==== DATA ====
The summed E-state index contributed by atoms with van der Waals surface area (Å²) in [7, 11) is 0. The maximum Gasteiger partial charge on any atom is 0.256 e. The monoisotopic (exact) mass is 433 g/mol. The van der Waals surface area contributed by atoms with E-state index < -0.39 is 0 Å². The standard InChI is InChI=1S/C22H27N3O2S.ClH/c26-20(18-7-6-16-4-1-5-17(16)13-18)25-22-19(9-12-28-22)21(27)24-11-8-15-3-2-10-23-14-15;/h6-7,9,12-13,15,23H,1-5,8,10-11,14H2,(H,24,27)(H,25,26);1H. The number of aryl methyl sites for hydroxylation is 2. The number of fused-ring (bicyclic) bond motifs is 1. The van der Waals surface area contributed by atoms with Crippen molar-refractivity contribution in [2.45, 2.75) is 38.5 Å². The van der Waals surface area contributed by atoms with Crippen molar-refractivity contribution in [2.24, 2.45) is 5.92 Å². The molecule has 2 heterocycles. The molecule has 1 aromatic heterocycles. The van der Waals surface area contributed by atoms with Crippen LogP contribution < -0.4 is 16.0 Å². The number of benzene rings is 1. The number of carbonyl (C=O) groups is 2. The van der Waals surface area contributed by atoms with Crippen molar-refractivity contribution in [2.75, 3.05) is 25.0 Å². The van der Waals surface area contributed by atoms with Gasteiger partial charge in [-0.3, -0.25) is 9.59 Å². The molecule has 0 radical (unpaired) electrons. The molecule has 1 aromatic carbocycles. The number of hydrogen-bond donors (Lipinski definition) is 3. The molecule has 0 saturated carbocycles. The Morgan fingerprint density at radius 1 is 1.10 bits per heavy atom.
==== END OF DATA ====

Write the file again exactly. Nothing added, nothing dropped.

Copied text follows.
The summed E-state index contributed by atoms with van der Waals surface area (Å²) in [7, 11) is 0. The maximum Gasteiger partial charge on any atom is 0.256 e. The monoisotopic (exact) mass is 433 g/mol. The van der Waals surface area contributed by atoms with E-state index < -0.39 is 0 Å². The standard InChI is InChI=1S/C22H27N3O2S.ClH/c26-20(18-7-6-16-4-1-5-17(16)13-18)25-22-19(9-12-28-22)21(27)24-11-8-15-3-2-10-23-14-15;/h6-7,9,12-13,15,23H,1-5,8,10-11,14H2,(H,24,27)(H,25,26);1H. The number of aryl methyl sites for hydroxylation is 2. The number of fused-ring (bicyclic) bond motifs is 1. The van der Waals surface area contributed by atoms with Crippen molar-refractivity contribution in [2.45, 2.75) is 38.5 Å². The van der Waals surface area contributed by atoms with Crippen molar-refractivity contribution in [2.24, 2.45) is 5.92 Å². The molecule has 2 heterocycles. The molecule has 1 aromatic heterocycles. The van der Waals surface area contributed by atoms with Crippen LogP contribution < -0.4 is 16.0 Å². The number of benzene rings is 1. The number of carbonyl (C=O) groups is 2. The van der Waals surface area contributed by atoms with Crippen molar-refractivity contribution in [2.75, 3.05) is 25.0 Å². The van der Waals surface area contributed by atoms with Gasteiger partial charge in [-0.3, -0.25) is 9.59 Å². The molecule has 0 radical (unpaired) electrons. The molecule has 1 aromatic carbocycles. The number of hydrogen-bond donors (Lipinski definition) is 3. The molecule has 0 saturated carbocycles. The Morgan fingerprint density at radius 1 is 1.10 bits per heavy atom.